1. Our Sages state; “One should only urge on the eager.” Thus, although much eagerness has already been shown in regard to the celebrations of Simchas Beis HaShoeivah, there is still room for more encouragement in this regard.1

The unique dimension of Simchas Beis HaShoeivah this evening is connected with the Ushpizan of the present day, Aharon the priest and the Tzemach Tzedek. Both of these figures share a common factor, a connection to the service of Ahavas Yisrael.2 Aharon was the paradigm of that service, described by the Mishnah as one who “loved peace and pursued peace, loved his fellow creatures, and brought them close to the Torah.” He would love even those who were merely on the level of “creatures,” [i.e., their only redeeming quality was that they were G‑d’s creations,] how much more so did he show love to fellow Jews and men of stature.

Aharon’s behavior serves as an example for everyone as the Mishnah instructs, “Be of the disciples of Aharon.” Furthermore, this teaching becomes, not only a directive and a source of potential, but also as a promise that ultimately, every Jew will reach the level where he emulates Aharon’s example. “Loving your fellow man as yourself,” the essence of Aharon’s message is “a great general principle of the Torah.”

Similarly, the Tzemach Tzedek’s service was connected with Jewish unity. It was in his age — and through his efforts — that the division and strife that had existed between Torah leaders of different persuasions was resolved. Even though each group maintained its different customs, the relations between them were characterized by love and peace to the extent that the respect and affection they had for each other were clearly obvious to all.

Indeed, the verse, “And they shall love truth and peace,” which our Sages use to describe the relationship between the School of Hillel and the School of Shammai, can be applied in this case. In the Talmudic times, though the School of Shammai followed different rulings than the School of Hillel, their difference of opinion did not lead to strife. On the contrary, it was recognized that their differences stemmed from their different spiritual potentials and therefore, they had respect and affection for each other.3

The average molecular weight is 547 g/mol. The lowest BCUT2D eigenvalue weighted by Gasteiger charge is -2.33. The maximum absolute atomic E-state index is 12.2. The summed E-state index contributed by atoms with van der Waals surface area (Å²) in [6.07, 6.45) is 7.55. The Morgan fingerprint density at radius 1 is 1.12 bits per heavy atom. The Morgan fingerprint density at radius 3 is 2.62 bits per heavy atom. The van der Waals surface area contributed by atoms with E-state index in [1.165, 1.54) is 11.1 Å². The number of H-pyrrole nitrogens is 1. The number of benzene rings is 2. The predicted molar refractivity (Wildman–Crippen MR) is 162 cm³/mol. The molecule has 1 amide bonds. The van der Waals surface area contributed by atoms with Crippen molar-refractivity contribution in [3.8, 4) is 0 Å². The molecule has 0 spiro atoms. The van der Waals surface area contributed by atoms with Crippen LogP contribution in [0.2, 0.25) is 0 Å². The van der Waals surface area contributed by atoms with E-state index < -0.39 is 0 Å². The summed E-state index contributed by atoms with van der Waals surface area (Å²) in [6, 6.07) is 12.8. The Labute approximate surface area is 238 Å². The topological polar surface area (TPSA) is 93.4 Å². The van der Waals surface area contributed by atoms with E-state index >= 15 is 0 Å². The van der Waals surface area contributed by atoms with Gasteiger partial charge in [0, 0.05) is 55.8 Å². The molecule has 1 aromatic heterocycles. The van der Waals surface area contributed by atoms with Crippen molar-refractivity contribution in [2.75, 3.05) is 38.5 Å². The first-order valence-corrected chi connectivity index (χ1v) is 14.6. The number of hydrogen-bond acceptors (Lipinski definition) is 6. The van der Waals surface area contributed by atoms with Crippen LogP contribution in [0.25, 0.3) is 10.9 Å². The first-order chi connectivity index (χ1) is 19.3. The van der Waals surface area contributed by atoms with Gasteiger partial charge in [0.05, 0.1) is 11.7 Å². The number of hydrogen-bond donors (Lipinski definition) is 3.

The unity that the Tzemach Tzedek was able to achieve among the Jewish people was also reflected in his teachings which combined both Nigleh (Torah law) and Pnimiyus HaTorah (the teachings of Chassidus). In his teachings, the Tzemach Tzedek fused the two disciplines into a single approach.

The influence of the Ushpizan must motivate us to intensify our celebration of Simchas Beis HaShoeivah, rejoicing to the point which the street dances along. This also includes the efforts to spread this joy to others by journeying to share this happiness with Jews in remote places.

This approach of Ahavas Yisrael is also related to the Messianic redemption. Since, the exile came about because of the sin of unwonted hatred, the nullification of the exile will come about through boundless love. The emphasis on Ahavas Yisrael and the Messianic redemption is more appropriate during this year, a “year of miracles.” In addition, Rosh HaShanah, “the head of the year,” fell on Shabbos. This implies that the entire year will be characterized by a Shabbos-like atmosphere of peace, rest, and joy.4

Since tonight’s Ushpizan, Aharon and the Tzemach Tzedek, are identified with Ahavas Yisrael, they also share an intrinsic connection to the Messianic redemption. Aharon’s connection to the Messianic redemption is related to his function as a priest. The coming of Mashiach and the rebuilding of the Beis HaMikdash will lead to the renewal of the sacrificial offerings5 by the priests, Aharon’s descendants.

The Tzemach Tzedek’s connection to Mashiach is reflected by the fact that the name Tzemach is one of the names of Mashiach. Tzemach is the name of a text and not of the person himself. Nevertheless, according to the principle “I wrote down and gave over my self” that characterizes (G‑d’s relationship to the Torah and because “the righteous resemble their Creator,”) the relationship between the righteous and the texts they compose, the person is identified with his text6 and its name, Tzemach, is the name of Mashiach.

Since Mashiach is called Tzemach, surely if we call to him, shouting out his name three times, Tzemach, Tzemach, Tzemach, he will surely come, now immediately. This is particularly true when the gathering will be concluded by distributing money to be given to tzedakah which “brings close the redemption.” May it be now, immediately. {The entire congregation shouted: “Tzemach, Tzemach, Tzemach.”}